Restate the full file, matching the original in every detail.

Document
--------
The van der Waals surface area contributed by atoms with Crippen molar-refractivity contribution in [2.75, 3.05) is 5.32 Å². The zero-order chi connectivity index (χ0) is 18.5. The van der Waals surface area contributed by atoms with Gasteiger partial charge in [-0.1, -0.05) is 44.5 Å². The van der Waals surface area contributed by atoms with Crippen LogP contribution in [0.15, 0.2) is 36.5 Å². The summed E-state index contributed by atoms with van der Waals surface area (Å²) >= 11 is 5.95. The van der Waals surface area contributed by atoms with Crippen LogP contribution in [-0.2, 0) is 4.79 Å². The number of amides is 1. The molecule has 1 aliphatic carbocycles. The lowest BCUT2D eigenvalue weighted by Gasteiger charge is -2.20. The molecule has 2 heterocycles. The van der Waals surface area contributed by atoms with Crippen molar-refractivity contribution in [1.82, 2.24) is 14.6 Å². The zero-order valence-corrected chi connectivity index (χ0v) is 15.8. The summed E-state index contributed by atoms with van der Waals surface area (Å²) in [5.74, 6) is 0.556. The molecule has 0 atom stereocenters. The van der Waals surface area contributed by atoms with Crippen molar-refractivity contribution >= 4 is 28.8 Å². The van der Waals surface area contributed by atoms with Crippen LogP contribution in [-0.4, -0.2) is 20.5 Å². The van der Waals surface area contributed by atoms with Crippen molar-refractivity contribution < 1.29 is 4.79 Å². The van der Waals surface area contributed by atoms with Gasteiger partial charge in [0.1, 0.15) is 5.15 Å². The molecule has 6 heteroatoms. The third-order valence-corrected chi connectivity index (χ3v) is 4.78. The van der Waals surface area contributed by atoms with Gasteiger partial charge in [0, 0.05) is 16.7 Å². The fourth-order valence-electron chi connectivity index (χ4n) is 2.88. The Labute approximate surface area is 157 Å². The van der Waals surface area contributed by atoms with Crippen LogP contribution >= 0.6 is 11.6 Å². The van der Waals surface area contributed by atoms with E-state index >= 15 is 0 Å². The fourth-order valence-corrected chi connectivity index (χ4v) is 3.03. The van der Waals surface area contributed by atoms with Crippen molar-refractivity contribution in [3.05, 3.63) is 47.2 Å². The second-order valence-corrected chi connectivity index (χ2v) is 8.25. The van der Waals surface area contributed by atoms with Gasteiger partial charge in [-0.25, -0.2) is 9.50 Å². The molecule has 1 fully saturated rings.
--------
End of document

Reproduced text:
The van der Waals surface area contributed by atoms with Crippen molar-refractivity contribution in [2.75, 3.05) is 5.32 Å². The zero-order chi connectivity index (χ0) is 18.5. The van der Waals surface area contributed by atoms with Gasteiger partial charge in [-0.1, -0.05) is 44.5 Å². The van der Waals surface area contributed by atoms with Crippen LogP contribution in [0.15, 0.2) is 36.5 Å². The summed E-state index contributed by atoms with van der Waals surface area (Å²) >= 11 is 5.95. The van der Waals surface area contributed by atoms with Crippen LogP contribution in [-0.2, 0) is 4.79 Å². The number of amides is 1. The molecule has 1 aliphatic carbocycles. The lowest BCUT2D eigenvalue weighted by Gasteiger charge is -2.20. The molecule has 2 heterocycles. The van der Waals surface area contributed by atoms with Crippen molar-refractivity contribution in [1.82, 2.24) is 14.6 Å². The zero-order valence-corrected chi connectivity index (χ0v) is 15.8. The summed E-state index contributed by atoms with van der Waals surface area (Å²) in [5.74, 6) is 0.556. The molecule has 0 atom stereocenters. The van der Waals surface area contributed by atoms with Crippen molar-refractivity contribution >= 4 is 28.8 Å². The van der Waals surface area contributed by atoms with Crippen LogP contribution in [-0.4, -0.2) is 20.5 Å². The van der Waals surface area contributed by atoms with Crippen molar-refractivity contribution < 1.29 is 4.79 Å². The van der Waals surface area contributed by atoms with Gasteiger partial charge in [0.1, 0.15) is 5.15 Å². The molecule has 6 heteroatoms. The third-order valence-corrected chi connectivity index (χ3v) is 4.78. The van der Waals surface area contributed by atoms with Gasteiger partial charge in [0, 0.05) is 16.7 Å². The fourth-order valence-electron chi connectivity index (χ4n) is 2.88. The Labute approximate surface area is 157 Å². The van der Waals surface area contributed by atoms with Crippen LogP contribution >= 0.6 is 11.6 Å². The van der Waals surface area contributed by atoms with E-state index >= 15 is 0 Å². The fourth-order valence-corrected chi connectivity index (χ4v) is 3.03. The van der Waals surface area contributed by atoms with Crippen molar-refractivity contribution in [3.05, 3.63) is 47.2 Å². The second-order valence-corrected chi connectivity index (χ2v) is 8.25. The van der Waals surface area contributed by atoms with Gasteiger partial charge in [-0.25, -0.2) is 9.50 Å². The molecule has 1 fully saturated rings.